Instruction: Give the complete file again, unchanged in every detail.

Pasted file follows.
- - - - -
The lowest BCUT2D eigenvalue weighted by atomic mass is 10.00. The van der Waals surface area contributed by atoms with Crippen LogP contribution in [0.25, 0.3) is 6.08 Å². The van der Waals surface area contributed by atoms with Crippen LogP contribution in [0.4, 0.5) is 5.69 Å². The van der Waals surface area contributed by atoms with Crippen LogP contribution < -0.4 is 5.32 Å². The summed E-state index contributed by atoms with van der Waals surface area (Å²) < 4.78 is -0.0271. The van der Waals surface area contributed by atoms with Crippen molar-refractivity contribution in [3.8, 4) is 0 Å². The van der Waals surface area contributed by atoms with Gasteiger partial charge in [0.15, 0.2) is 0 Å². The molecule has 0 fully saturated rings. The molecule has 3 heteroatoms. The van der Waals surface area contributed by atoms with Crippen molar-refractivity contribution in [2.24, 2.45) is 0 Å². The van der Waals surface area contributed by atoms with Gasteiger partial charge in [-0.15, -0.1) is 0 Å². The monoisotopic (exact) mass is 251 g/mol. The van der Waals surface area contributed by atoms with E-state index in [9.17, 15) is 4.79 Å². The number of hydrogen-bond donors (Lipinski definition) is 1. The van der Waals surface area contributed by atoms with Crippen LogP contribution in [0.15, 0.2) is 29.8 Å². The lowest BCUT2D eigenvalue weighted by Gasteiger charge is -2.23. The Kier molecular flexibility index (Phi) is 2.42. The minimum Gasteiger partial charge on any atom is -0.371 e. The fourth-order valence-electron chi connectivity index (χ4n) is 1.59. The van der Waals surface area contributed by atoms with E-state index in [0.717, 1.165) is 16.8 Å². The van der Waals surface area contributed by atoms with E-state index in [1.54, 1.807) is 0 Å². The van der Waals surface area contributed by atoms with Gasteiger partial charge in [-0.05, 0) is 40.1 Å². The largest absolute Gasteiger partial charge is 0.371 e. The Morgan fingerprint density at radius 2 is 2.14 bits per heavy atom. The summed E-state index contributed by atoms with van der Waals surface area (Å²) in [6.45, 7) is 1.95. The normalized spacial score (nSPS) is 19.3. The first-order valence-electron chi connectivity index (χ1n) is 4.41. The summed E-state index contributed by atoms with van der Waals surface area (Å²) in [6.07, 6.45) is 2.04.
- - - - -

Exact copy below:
The lowest BCUT2D eigenvalue weighted by atomic mass is 10.00. The van der Waals surface area contributed by atoms with Crippen LogP contribution in [0.25, 0.3) is 6.08 Å². The van der Waals surface area contributed by atoms with Crippen LogP contribution in [0.4, 0.5) is 5.69 Å². The van der Waals surface area contributed by atoms with Crippen LogP contribution < -0.4 is 5.32 Å². The summed E-state index contributed by atoms with van der Waals surface area (Å²) < 4.78 is -0.0271. The van der Waals surface area contributed by atoms with Crippen molar-refractivity contribution in [3.8, 4) is 0 Å². The van der Waals surface area contributed by atoms with Gasteiger partial charge in [0.15, 0.2) is 0 Å². The molecule has 0 fully saturated rings. The molecule has 3 heteroatoms. The van der Waals surface area contributed by atoms with Crippen molar-refractivity contribution in [2.24, 2.45) is 0 Å². The van der Waals surface area contributed by atoms with Gasteiger partial charge in [-0.15, -0.1) is 0 Å². The monoisotopic (exact) mass is 251 g/mol. The van der Waals surface area contributed by atoms with E-state index in [9.17, 15) is 4.79 Å². The number of hydrogen-bond donors (Lipinski definition) is 1. The van der Waals surface area contributed by atoms with Crippen LogP contribution in [0.15, 0.2) is 29.8 Å². The lowest BCUT2D eigenvalue weighted by Gasteiger charge is -2.23. The Kier molecular flexibility index (Phi) is 2.42. The minimum Gasteiger partial charge on any atom is -0.371 e. The fourth-order valence-electron chi connectivity index (χ4n) is 1.59. The van der Waals surface area contributed by atoms with E-state index in [0.717, 1.165) is 16.8 Å². The van der Waals surface area contributed by atoms with E-state index in [1.54, 1.807) is 0 Å². The van der Waals surface area contributed by atoms with Gasteiger partial charge in [-0.05, 0) is 40.1 Å². The largest absolute Gasteiger partial charge is 0.371 e. The Morgan fingerprint density at radius 2 is 2.14 bits per heavy atom. The summed E-state index contributed by atoms with van der Waals surface area (Å²) in [6.45, 7) is 1.95. The normalized spacial score (nSPS) is 19.3. The first-order valence-electron chi connectivity index (χ1n) is 4.41. The summed E-state index contributed by atoms with van der Waals surface area (Å²) in [6.07, 6.45) is 2.04.